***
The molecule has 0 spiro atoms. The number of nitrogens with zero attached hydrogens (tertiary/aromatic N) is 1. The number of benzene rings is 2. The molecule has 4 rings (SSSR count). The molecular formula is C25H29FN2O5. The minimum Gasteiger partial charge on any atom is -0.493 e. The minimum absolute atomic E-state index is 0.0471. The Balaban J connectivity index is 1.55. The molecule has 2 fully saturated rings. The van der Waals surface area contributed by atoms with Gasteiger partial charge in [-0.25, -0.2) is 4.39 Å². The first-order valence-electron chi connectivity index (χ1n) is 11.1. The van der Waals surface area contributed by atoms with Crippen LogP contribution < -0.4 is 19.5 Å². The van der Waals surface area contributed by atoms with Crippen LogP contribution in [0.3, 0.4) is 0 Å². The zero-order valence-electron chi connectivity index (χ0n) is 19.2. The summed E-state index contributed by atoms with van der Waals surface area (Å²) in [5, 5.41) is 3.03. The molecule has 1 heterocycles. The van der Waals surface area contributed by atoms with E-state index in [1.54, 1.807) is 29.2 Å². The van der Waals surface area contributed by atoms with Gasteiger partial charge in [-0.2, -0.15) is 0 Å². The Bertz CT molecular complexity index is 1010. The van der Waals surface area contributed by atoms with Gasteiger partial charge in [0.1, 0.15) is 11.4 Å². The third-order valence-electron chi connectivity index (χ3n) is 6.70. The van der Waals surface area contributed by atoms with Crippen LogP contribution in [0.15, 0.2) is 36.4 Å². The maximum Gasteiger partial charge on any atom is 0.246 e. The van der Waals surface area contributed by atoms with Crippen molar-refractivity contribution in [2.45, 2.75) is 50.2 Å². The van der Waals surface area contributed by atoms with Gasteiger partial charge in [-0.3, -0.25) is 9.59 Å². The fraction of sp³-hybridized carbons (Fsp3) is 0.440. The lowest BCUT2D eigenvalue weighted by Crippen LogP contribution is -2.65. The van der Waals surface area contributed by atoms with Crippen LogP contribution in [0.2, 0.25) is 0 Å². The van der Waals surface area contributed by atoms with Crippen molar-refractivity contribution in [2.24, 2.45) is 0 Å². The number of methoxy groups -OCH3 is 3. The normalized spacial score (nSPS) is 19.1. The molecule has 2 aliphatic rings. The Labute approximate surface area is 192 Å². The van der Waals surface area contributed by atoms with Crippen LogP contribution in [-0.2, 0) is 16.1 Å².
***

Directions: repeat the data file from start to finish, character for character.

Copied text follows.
The molecule has 0 spiro atoms. The number of nitrogens with zero attached hydrogens (tertiary/aromatic N) is 1. The number of benzene rings is 2. The molecule has 4 rings (SSSR count). The molecular formula is C25H29FN2O5. The minimum Gasteiger partial charge on any atom is -0.493 e. The minimum absolute atomic E-state index is 0.0471. The Balaban J connectivity index is 1.55. The molecule has 2 fully saturated rings. The van der Waals surface area contributed by atoms with Gasteiger partial charge in [-0.25, -0.2) is 4.39 Å². The first-order valence-electron chi connectivity index (χ1n) is 11.1. The van der Waals surface area contributed by atoms with Crippen LogP contribution < -0.4 is 19.5 Å². The van der Waals surface area contributed by atoms with Crippen LogP contribution in [0.3, 0.4) is 0 Å². The zero-order valence-electron chi connectivity index (χ0n) is 19.2. The summed E-state index contributed by atoms with van der Waals surface area (Å²) in [5, 5.41) is 3.03. The molecule has 1 heterocycles. The van der Waals surface area contributed by atoms with E-state index in [1.54, 1.807) is 29.2 Å². The van der Waals surface area contributed by atoms with Gasteiger partial charge in [-0.2, -0.15) is 0 Å². The Bertz CT molecular complexity index is 1010. The van der Waals surface area contributed by atoms with Gasteiger partial charge in [0.1, 0.15) is 11.4 Å². The third-order valence-electron chi connectivity index (χ3n) is 6.70. The van der Waals surface area contributed by atoms with Crippen LogP contribution in [0.15, 0.2) is 36.4 Å². The maximum Gasteiger partial charge on any atom is 0.246 e. The van der Waals surface area contributed by atoms with Crippen molar-refractivity contribution in [2.45, 2.75) is 50.2 Å². The van der Waals surface area contributed by atoms with Gasteiger partial charge in [-0.3, -0.25) is 9.59 Å². The fraction of sp³-hybridized carbons (Fsp3) is 0.440. The lowest BCUT2D eigenvalue weighted by Crippen LogP contribution is -2.65. The van der Waals surface area contributed by atoms with Crippen LogP contribution in [0.2, 0.25) is 0 Å². The van der Waals surface area contributed by atoms with Crippen molar-refractivity contribution in [2.24, 2.45) is 0 Å². The number of methoxy groups -OCH3 is 3. The normalized spacial score (nSPS) is 19.1. The molecule has 2 aliphatic rings. The Labute approximate surface area is 192 Å². The van der Waals surface area contributed by atoms with Crippen LogP contribution in [-0.2, 0) is 16.1 Å².